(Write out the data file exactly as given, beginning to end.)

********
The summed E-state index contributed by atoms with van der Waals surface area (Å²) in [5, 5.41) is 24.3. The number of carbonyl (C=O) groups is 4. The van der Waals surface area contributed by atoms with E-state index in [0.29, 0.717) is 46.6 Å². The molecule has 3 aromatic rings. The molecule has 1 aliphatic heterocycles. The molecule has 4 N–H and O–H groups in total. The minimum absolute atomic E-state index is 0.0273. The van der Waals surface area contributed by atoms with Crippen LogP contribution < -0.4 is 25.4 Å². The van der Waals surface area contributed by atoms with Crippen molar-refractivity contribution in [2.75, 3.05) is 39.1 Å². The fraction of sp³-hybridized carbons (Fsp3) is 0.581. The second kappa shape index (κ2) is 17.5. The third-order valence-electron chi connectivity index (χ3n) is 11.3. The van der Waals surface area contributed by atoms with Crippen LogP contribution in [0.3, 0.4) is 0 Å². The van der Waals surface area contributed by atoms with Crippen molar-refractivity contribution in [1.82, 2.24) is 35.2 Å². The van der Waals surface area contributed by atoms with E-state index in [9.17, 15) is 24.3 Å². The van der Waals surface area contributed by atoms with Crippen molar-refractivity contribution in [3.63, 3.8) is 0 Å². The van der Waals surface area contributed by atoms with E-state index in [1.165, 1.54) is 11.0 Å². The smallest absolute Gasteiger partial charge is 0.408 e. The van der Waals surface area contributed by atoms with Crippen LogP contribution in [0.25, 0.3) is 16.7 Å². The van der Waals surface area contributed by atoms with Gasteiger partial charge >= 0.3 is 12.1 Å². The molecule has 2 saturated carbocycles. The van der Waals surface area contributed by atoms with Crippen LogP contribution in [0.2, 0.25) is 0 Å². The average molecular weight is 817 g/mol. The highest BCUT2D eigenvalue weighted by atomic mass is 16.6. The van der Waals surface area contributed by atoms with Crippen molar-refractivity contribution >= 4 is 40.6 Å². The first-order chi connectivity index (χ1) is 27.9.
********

The summed E-state index contributed by atoms with van der Waals surface area (Å²) in [5, 5.41) is 24.3. The number of carbonyl (C=O) groups is 4. The van der Waals surface area contributed by atoms with E-state index in [0.29, 0.717) is 46.6 Å². The molecule has 3 aromatic rings. The molecule has 1 aliphatic heterocycles. The molecule has 4 N–H and O–H groups in total. The minimum absolute atomic E-state index is 0.0273. The van der Waals surface area contributed by atoms with Crippen LogP contribution < -0.4 is 25.4 Å². The van der Waals surface area contributed by atoms with Crippen molar-refractivity contribution in [2.75, 3.05) is 39.1 Å². The fraction of sp³-hybridized carbons (Fsp3) is 0.581. The second kappa shape index (κ2) is 17.5. The third-order valence-electron chi connectivity index (χ3n) is 11.3. The van der Waals surface area contributed by atoms with Crippen LogP contribution in [0.3, 0.4) is 0 Å². The van der Waals surface area contributed by atoms with Crippen molar-refractivity contribution in [1.82, 2.24) is 35.2 Å². The van der Waals surface area contributed by atoms with E-state index in [9.17, 15) is 24.3 Å². The van der Waals surface area contributed by atoms with Crippen molar-refractivity contribution in [3.63, 3.8) is 0 Å². The van der Waals surface area contributed by atoms with E-state index in [1.165, 1.54) is 11.0 Å². The smallest absolute Gasteiger partial charge is 0.408 e. The van der Waals surface area contributed by atoms with Crippen LogP contribution in [0.25, 0.3) is 16.7 Å². The van der Waals surface area contributed by atoms with Gasteiger partial charge >= 0.3 is 12.1 Å². The molecule has 2 saturated carbocycles. The van der Waals surface area contributed by atoms with Crippen LogP contribution in [0.2, 0.25) is 0 Å². The average molecular weight is 817 g/mol. The highest BCUT2D eigenvalue weighted by atomic mass is 16.6. The van der Waals surface area contributed by atoms with Crippen molar-refractivity contribution >= 4 is 40.6 Å². The first-order chi connectivity index (χ1) is 27.9.